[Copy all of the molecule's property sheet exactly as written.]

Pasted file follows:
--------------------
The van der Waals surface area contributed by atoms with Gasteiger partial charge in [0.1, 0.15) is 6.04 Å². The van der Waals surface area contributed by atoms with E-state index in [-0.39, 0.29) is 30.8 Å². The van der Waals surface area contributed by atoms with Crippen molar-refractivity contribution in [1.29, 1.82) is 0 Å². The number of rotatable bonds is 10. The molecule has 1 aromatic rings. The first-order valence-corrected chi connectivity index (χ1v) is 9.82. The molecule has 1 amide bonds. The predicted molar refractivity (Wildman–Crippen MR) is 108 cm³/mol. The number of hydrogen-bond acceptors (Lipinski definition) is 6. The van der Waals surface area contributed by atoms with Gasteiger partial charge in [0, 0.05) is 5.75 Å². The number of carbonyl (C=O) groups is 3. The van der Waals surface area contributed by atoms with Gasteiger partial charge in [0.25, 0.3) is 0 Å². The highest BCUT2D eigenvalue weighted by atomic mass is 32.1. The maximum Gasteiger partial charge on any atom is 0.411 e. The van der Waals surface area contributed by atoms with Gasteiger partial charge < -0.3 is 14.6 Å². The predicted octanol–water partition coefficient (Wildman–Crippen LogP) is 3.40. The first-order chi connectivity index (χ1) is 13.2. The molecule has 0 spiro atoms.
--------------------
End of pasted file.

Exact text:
The van der Waals surface area contributed by atoms with Gasteiger partial charge in [0.1, 0.15) is 6.04 Å². The van der Waals surface area contributed by atoms with E-state index in [-0.39, 0.29) is 30.8 Å². The van der Waals surface area contributed by atoms with Crippen molar-refractivity contribution in [1.29, 1.82) is 0 Å². The number of rotatable bonds is 10. The molecule has 1 aromatic rings. The first-order valence-corrected chi connectivity index (χ1v) is 9.82. The molecule has 1 amide bonds. The predicted molar refractivity (Wildman–Crippen MR) is 108 cm³/mol. The number of hydrogen-bond acceptors (Lipinski definition) is 6. The van der Waals surface area contributed by atoms with Gasteiger partial charge in [0, 0.05) is 5.75 Å². The number of carbonyl (C=O) groups is 3. The van der Waals surface area contributed by atoms with Gasteiger partial charge in [0.25, 0.3) is 0 Å². The highest BCUT2D eigenvalue weighted by atomic mass is 32.1. The maximum Gasteiger partial charge on any atom is 0.411 e. The van der Waals surface area contributed by atoms with Gasteiger partial charge < -0.3 is 14.6 Å². The predicted octanol–water partition coefficient (Wildman–Crippen LogP) is 3.40. The first-order chi connectivity index (χ1) is 13.2. The molecule has 0 spiro atoms.